The situation remains severe, and even though the rate of infection is slowing, a number experts believe that there may be a new, third wave after New Year. Next week, the Swedish Public Health Agency is expected to present new detailed advice ahead of the Christmas holidays, but it has already been revealed that we can expect tougher measures for employers so that they make it easier for their employees to work from home.

To further curb the spread infection, upper secondary schools will be closed from Monday of week 50. The closure is in place until 6 January, with students practicing remote learning, as in the spring. Elementary schools continue to be open as usual, and state epidemiologist Anders Tegnell believes that outbreaks in lower secondary schools are much fewer in number than in upper secondary schools. (Read more in Swedish about the spread of infection in school environments). That older schoolchildren in particular are spreading the infection is also clear in the Public Health Agency’s own data:

Even for the youngest children, there are new measures: if a parent is infected, the child may no longer go to preschool. I wrote about this last week, and outlined how the problem is not the spread of infection, but the workload in finding time to implement an ‘airlock’ process for safely welcoming specific children of infected parents. Teachers’ unions see the new measures as a victory. Speaking of recommendations for children, there may be new guidelines as soon as next week allowing older children, born before 2005, to exercise outdoors together.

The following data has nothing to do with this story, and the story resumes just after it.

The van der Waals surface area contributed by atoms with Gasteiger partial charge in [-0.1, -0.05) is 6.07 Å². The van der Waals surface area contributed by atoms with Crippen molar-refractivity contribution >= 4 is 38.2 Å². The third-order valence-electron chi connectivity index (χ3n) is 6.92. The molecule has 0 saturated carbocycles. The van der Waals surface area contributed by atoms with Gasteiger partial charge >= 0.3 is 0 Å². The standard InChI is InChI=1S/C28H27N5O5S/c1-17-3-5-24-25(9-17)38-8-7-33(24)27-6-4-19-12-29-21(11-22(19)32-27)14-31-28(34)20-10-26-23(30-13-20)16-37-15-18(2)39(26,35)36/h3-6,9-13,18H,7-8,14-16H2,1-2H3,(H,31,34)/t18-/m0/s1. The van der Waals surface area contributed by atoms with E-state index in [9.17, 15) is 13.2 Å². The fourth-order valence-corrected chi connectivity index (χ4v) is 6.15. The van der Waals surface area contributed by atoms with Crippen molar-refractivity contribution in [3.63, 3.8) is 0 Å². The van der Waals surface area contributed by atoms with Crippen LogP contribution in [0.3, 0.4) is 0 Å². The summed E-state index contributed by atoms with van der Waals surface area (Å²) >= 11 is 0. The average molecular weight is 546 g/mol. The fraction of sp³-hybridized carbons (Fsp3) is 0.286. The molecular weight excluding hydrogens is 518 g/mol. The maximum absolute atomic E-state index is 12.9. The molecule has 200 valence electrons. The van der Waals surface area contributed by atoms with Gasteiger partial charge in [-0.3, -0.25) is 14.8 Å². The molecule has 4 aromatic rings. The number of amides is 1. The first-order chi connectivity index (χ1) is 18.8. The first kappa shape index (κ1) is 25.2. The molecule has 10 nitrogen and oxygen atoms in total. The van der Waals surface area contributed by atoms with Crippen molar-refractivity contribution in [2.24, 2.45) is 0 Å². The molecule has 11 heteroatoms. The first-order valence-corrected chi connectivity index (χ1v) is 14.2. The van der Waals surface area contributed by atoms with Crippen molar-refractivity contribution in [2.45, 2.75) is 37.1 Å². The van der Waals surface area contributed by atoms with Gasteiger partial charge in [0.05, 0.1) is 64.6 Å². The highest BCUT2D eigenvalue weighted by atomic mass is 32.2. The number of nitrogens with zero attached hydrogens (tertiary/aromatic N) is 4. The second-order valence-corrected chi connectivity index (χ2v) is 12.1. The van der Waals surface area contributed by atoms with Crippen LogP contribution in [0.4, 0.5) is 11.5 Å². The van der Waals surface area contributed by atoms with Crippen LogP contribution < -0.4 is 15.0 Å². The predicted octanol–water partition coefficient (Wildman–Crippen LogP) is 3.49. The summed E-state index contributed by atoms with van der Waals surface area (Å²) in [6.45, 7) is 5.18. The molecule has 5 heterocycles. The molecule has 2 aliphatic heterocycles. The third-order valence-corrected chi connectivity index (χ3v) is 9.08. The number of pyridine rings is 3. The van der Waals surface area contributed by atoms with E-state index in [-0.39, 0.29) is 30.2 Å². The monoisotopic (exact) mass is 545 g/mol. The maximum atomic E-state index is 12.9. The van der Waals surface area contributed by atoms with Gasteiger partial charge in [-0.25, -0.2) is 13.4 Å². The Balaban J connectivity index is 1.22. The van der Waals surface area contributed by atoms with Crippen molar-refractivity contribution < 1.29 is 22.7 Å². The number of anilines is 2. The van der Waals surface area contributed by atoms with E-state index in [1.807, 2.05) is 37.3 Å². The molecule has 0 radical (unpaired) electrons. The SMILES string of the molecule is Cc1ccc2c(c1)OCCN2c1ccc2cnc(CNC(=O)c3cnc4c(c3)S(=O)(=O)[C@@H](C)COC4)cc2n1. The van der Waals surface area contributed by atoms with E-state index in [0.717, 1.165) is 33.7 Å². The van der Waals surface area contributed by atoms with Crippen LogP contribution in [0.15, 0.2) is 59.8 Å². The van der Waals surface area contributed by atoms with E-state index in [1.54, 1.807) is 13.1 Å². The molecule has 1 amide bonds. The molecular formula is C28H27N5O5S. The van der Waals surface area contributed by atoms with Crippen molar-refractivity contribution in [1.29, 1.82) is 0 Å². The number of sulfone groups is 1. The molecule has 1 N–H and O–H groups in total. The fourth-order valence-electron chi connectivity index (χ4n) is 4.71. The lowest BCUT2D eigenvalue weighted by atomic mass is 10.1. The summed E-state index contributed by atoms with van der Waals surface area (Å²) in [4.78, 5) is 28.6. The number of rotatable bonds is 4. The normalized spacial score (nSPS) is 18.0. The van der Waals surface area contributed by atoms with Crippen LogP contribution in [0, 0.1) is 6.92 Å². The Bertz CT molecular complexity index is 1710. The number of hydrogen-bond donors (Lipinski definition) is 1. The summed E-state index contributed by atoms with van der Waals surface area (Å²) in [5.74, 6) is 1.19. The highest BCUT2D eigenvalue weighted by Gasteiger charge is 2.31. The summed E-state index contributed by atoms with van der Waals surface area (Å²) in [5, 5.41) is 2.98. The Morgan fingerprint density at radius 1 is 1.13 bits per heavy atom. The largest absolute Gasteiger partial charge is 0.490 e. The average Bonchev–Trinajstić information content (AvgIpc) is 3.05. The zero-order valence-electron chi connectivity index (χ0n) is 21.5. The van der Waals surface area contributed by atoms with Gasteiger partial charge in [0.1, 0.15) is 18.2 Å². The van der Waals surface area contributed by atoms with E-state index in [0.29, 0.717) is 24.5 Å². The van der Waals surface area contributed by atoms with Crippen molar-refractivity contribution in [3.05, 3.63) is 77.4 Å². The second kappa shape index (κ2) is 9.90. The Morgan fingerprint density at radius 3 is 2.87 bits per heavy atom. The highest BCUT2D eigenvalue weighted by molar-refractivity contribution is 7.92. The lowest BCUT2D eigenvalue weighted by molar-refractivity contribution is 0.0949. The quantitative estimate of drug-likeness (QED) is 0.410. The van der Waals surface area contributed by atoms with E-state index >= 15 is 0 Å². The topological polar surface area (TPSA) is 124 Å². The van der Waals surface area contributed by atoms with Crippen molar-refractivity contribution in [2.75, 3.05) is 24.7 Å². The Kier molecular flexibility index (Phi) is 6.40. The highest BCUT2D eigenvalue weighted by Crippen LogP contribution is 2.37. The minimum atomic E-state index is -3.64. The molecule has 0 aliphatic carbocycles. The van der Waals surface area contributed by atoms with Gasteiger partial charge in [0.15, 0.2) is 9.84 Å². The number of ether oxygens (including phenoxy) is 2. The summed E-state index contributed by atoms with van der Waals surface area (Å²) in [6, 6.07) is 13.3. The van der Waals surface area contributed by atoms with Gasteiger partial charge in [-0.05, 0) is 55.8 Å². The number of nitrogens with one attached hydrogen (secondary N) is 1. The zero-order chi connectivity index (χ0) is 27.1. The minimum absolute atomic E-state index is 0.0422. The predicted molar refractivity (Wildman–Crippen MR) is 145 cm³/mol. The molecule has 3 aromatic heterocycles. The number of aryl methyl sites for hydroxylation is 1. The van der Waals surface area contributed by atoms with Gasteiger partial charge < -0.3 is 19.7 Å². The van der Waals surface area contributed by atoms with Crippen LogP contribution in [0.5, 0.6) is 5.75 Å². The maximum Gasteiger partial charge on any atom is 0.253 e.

Elsewhere, most of the week’s news has centered around vaccines. We’re edging ever closer, although there is still no approved vaccine for the EU or Sweden. The vaccine will be free in Sweden and will be given first to elderly people who are sick, and to staff in nursing homes: a total of 600,000 people. In total, Sweden has 2.6 million people in risk groups, but before Easter, it is estimated that there will only be 2 million available doses. There are also problems in not yet knowing which vaccine it will be (although the UK’s approval of Pfizer’s vaccine this week is an indicator) or how it can be stored. Only one region has a completed plan. Many are still concerned about the safety of the vaccine, but Sweden’s vaccine coordinator said this week that those who are worried can ”wait and see”, as it will take a long time before healthy citizens will be offered the vaccine. At the same time, there is no alternative to vaccination for Sweden and the rest of the world: if too low a proportion of the populace are vaccinated, pandemic restrictions will have to last for several years. The Prime Minister has announced that he will be taking the vaccine, in line with the established order of priority.